You Need to Explore These 7 Historical Sites in Charleston, SC

Are you ready to step foot into one of the most historic cities in the United States? Charleston is also known as the Holy City, and it’s no wonder why. Historic churches and colorful Antebellum homes decorate almost every corner of our city. Many of these buildings stood through hurricanes and civil wars, and today, you can visit these famous historical sites in Charleston, SC. Immerse yourself in history as you explore plantations, admire towering oak trees, and stroll cobblestone streets. Read on to find out how you can see the places that shaped Charleston’s culture.

To share some of these beautiful places with you, we reached out to historic preservation advocate and photographer, Brandon Coffey. His captivating photos are just a glimpse into the stories and mysteries that await you. To further elevate your history-inspired vacation, open your free guides to Kiawah Island and Seabrook Island. Inside, you’ll find expert recommendations for exploring the sea islands. Experiencing the best of the Lowcountry couldn’t be easier.

7 Historical Sites in Charleston, SC, That Shaped the Lowcountry

1. The USS Yorktown at Patriot’s Point | Mount Pleasant

The USS Yorktown is a popular Lowcountry attraction that’s a must for any history buff! You can visit this aircraft carrier that was built for the U.S. Navy during WWII. Nicknamed “The Fighting Lady,” the Yorktown served in WWII, the Vietnam War, and even recovered the Apollo 8 space capsule after it returned from the first trip around the moon!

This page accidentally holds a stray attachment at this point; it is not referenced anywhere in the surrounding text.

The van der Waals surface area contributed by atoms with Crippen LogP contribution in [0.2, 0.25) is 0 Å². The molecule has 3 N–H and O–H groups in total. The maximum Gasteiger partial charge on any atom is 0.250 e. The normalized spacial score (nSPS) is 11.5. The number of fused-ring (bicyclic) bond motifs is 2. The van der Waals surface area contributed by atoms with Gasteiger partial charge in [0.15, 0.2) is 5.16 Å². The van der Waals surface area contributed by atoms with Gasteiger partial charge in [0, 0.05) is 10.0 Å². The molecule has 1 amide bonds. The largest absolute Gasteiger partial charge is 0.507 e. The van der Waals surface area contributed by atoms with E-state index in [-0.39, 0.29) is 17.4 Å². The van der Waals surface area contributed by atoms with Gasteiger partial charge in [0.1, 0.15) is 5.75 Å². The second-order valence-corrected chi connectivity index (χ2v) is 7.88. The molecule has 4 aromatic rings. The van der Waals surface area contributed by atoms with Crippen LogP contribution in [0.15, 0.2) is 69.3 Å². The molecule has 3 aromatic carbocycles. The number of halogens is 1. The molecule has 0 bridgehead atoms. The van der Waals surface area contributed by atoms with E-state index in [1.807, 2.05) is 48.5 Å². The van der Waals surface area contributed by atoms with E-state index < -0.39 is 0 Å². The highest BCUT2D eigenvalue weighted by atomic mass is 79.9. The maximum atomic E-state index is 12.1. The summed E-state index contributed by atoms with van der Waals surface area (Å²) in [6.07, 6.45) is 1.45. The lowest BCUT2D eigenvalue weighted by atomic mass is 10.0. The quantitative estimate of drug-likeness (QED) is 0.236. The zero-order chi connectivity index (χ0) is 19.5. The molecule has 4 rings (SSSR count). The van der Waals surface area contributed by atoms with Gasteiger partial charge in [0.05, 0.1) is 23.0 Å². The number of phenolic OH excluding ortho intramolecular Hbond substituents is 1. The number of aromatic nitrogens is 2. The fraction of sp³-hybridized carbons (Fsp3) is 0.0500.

Visit the museum inside and then head to the deck to see impressive aircrafts. Make sure to take pictures because the planes are all perched in front of the stunning Charleston Harbor and with the Ravenel Bridge as a backdrop.

2. Fort Sumter | Charleston

Just across the harbor from the Yorktown is Fort Sumter. This historic site played a major role in the Civil War as the spot where the first shots were fired. Fort Sumter also protected Charleston from naval invasion. Today, the only way to get to this national historic landmark is by boat; you can take a ferry ride from Patriots Point or Liberty Square Education Visitor Center.

3. Charleston Tea Plantation | Wadmalaw Island

Charleston Tea Plantation is only four minutes away from the Rockville Church, which is also a fascinating historical site to visit. You may have heard of Summerville, South Carolina, as the birthplace of sweet tea, and we’re here to explain why! During the late 19th century, Dr. Charles Shepard founded the Pinehurst Tea Plantation of Summerville, where he created sweet tea. It was love at first sip. To this day, it’s the beverage that the South can’t do without.

Charleston Tea Plantation Historical Site

4. Magnolia Plantation & Gardens | West Ashley

magnolia plantation

A trip to Magnolia Plantation & Gardens has the power to enhance every aspect of your Charleston experience. For that reason, we recommend visiting before your journey downtown. The Drayton Family purchased the plantation land in 1676, making it the oldest public garden in America!

It’s incredible that the home, gardens, and stunning scenery are still with us more than 300 years later, but the historians and tour guides are what make Magnolia Plantation stand out from the rest. On the Slavery to Freedom Tour, you will find five historic slave dwellings that date back to 1850. The physical and emotional aspects of slavery are tragic, and while many tour guides avoid broaching the subject, Magnolia Plantation & Gardens respectfully affords credit where it is due. The legacies of the Gullah people are everywhere in downtown Charleston. Soul food, sweetgrass baskets, and vibrant folktales are only a handful of examples. If you'd like to learn more about the Gullah Geechee culture and heritage, visit the National Heritage Area on Johns Island